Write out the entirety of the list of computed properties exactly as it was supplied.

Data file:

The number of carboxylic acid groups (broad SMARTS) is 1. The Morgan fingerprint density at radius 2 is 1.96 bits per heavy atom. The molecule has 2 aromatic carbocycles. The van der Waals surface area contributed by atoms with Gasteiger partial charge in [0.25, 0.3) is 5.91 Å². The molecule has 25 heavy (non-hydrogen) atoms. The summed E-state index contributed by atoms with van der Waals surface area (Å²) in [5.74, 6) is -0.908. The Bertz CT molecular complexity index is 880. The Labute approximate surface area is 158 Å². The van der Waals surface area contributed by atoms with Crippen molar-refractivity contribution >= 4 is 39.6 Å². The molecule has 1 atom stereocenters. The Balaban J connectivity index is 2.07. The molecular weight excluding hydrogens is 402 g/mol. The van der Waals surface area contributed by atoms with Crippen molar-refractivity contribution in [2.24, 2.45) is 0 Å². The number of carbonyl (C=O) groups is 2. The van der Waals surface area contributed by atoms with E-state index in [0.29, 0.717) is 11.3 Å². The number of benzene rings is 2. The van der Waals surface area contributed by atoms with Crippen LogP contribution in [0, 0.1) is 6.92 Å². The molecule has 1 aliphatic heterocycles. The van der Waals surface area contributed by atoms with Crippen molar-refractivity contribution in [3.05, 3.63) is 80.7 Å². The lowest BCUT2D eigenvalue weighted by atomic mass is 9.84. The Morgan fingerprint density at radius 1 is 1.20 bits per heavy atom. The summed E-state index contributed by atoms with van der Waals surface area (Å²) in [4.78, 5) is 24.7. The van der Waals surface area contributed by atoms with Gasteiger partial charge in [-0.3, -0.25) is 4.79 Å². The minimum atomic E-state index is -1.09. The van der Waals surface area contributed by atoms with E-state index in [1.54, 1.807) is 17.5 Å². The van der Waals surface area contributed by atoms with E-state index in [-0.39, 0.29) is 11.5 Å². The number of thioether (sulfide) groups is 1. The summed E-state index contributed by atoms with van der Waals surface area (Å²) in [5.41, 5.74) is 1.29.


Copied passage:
The number of carboxylic acid groups (broad SMARTS) is 1. The Morgan fingerprint density at radius 2 is 1.96 bits per heavy atom. The molecule has 2 aromatic carbocycles. The van der Waals surface area contributed by atoms with Gasteiger partial charge in [0.25, 0.3) is 5.91 Å². The molecule has 25 heavy (non-hydrogen) atoms. The summed E-state index contributed by atoms with van der Waals surface area (Å²) in [5.74, 6) is -0.908. The Bertz CT molecular complexity index is 880. The Labute approximate surface area is 158 Å². The van der Waals surface area contributed by atoms with Crippen molar-refractivity contribution >= 4 is 39.6 Å². The molecule has 1 atom stereocenters. The Balaban J connectivity index is 2.07. The molecular weight excluding hydrogens is 402 g/mol. The van der Waals surface area contributed by atoms with Crippen molar-refractivity contribution in [2.24, 2.45) is 0 Å². The number of carbonyl (C=O) groups is 2. The van der Waals surface area contributed by atoms with E-state index in [0.29, 0.717) is 11.3 Å². The number of benzene rings is 2. The van der Waals surface area contributed by atoms with Crippen LogP contribution in [0, 0.1) is 6.92 Å². The molecule has 1 aliphatic heterocycles. The van der Waals surface area contributed by atoms with Crippen molar-refractivity contribution in [3.05, 3.63) is 80.7 Å². The lowest BCUT2D eigenvalue weighted by atomic mass is 9.84. The Morgan fingerprint density at radius 1 is 1.20 bits per heavy atom. The summed E-state index contributed by atoms with van der Waals surface area (Å²) in [4.78, 5) is 24.7. The van der Waals surface area contributed by atoms with Gasteiger partial charge in [-0.3, -0.25) is 4.79 Å². The minimum atomic E-state index is -1.09. The van der Waals surface area contributed by atoms with E-state index in [1.54, 1.807) is 17.5 Å². The van der Waals surface area contributed by atoms with E-state index in [-0.39, 0.29) is 11.5 Å². The number of thioether (sulfide) groups is 1. The summed E-state index contributed by atoms with van der Waals surface area (Å²) in [5.41, 5.74) is 1.29.